The bus was the second mode of transportation I learned to use. Last semester I had used the RIPTA buses to get to URI and back because it was too far to use my car everyday.  I thought I was used to crowded buses, but RIPTA has nothing on Beijing buses.  Because the Chinese "personal space" is so much less than the American equivalent, I often find myself squished on a bus so much that I don't need to hold on to anything to stay upright. Elderly people and women with children are given seats if none are already available, even though they always insist that it's not necessary. The good thing about the buses are that there are bus stops everywhere and the frequency is awesome, plus if you have a Beijing transit card, a bus ride will cost you .40 kuai.  The bad thing, for me and my classmates, is that all the signs telling you which buses stop where are in Chinese.  There is no English to be found making getting on a new bus a scary thought. I usually use buses that I have used before for another purpose and can make a connection from a prior experience or if I've memorized the Chinese characters (汉字) for a particular bus stop and I know that the bus will take me there. Otherwise I'm a bigger fan of the subway system.

The subway system in Beijing got a super upgrade in preparation for the 2008 Olympics.  I had read somewhere that 10 years ago, Beijing only had one subway line and it was very difficult to use.  Now there is a great system with what looks like 13 or 14 lines and more being added all the time. Because it is super convenient, lots of people like to use the subway.  I was not prepared for the crowds I found in the stations themselves and then on the actual trains. I have tried to avoid traveling at rush hour because it is so many people moving around, but sometimes it can't be helped. Even at non-peak times the subways are crowded and depending on which stop you are at, they can be dirty.  At least the signs have English on them and a the announcements for the present and next stops are said in Chinese and then in English. Super awesome for the English-speaking tourist.  A ride on the subway will cost 2 kuai which is very inexpensive and awesome for the student traveler.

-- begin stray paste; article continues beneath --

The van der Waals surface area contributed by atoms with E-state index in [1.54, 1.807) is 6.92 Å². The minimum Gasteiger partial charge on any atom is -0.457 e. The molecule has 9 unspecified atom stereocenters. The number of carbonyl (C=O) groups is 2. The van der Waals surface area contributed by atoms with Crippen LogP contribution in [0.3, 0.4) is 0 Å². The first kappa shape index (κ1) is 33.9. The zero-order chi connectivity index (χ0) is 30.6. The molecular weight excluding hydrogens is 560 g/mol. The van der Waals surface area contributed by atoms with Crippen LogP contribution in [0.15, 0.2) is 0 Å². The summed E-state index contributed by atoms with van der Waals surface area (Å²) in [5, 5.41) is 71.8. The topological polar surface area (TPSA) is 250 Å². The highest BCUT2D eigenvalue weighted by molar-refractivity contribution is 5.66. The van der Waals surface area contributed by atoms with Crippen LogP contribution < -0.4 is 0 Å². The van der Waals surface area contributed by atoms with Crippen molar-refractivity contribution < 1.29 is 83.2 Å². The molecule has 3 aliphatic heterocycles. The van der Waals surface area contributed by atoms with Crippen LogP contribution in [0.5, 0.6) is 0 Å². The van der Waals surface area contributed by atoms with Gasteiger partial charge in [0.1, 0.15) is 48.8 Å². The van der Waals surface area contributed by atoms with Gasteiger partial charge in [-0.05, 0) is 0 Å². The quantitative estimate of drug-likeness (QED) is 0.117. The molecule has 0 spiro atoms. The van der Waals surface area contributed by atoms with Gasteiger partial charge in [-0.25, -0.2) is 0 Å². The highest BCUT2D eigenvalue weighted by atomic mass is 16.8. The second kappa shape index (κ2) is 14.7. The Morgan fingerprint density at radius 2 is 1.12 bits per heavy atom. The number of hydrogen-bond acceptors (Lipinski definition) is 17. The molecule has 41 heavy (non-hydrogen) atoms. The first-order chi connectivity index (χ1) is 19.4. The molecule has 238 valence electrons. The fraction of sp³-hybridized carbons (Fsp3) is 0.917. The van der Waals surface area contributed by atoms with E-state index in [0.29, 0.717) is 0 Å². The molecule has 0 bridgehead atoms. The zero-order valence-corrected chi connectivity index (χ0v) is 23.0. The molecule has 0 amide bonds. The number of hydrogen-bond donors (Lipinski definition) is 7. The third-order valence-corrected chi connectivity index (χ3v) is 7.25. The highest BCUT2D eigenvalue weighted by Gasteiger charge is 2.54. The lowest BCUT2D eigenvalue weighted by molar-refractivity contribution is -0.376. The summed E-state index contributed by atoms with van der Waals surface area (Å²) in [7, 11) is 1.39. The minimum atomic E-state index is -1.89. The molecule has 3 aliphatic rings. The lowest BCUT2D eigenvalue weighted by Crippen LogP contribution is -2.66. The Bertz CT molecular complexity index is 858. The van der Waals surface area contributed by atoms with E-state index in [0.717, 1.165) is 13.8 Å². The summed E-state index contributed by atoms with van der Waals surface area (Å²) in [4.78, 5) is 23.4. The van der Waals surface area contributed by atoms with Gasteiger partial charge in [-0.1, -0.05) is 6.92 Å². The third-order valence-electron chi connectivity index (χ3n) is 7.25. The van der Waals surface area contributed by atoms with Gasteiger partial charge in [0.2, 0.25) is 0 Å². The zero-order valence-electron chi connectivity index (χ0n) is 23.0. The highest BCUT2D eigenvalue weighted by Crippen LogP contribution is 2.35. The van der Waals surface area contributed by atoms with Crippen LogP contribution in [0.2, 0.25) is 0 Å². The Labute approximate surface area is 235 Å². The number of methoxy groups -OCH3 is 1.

Monday, April 23, 2012

Shopping in China

One of the things I've discovered my new non-Chinese girlfriends love to do here in China is shop. And judging by the lack of oxygen and space in the discount shopping malls, Chinese girls love to shop too.  While food and other daily necessities can definitely be bought in almost any store for cheap, clothing prices in the malls seem to be around the same as in America. 

But Beijing also has tons of discount shopping malls. 

The ones that I have been to and that my friends frequent have been compared to something called a "swap meet" by my Californian friends.  I had no idea what they were talking about, so I went to check it out not long after we arrived.  I had expected maybe something like Job Lot or even Savers, but no, these are nothing like that.  In 动物园 (dong wu yuan) the zoo market, there are two huge buildings on either side of the road running parallel to the zoo entrance. They look more like office buildings than malls, I think because they lack the outdoor signs that we usually would rely on to be informed about which brands are available there.  This is because there are no actual stores like I am used to!

Inside the doors, stalls line the hallways.  Most are decorated and some even have names, but all of them are crowded and packed with clothes.  Covering the walls in each little shop are hangers and mannequins displaying the styles of each stall, so much that you can't even see the walls themselves.  Sometimes the clothes are displayed all the way down to the floor so that you have no choice but to physically go into the stall to see what they have. And once you're in, the unseen store monitors attack you.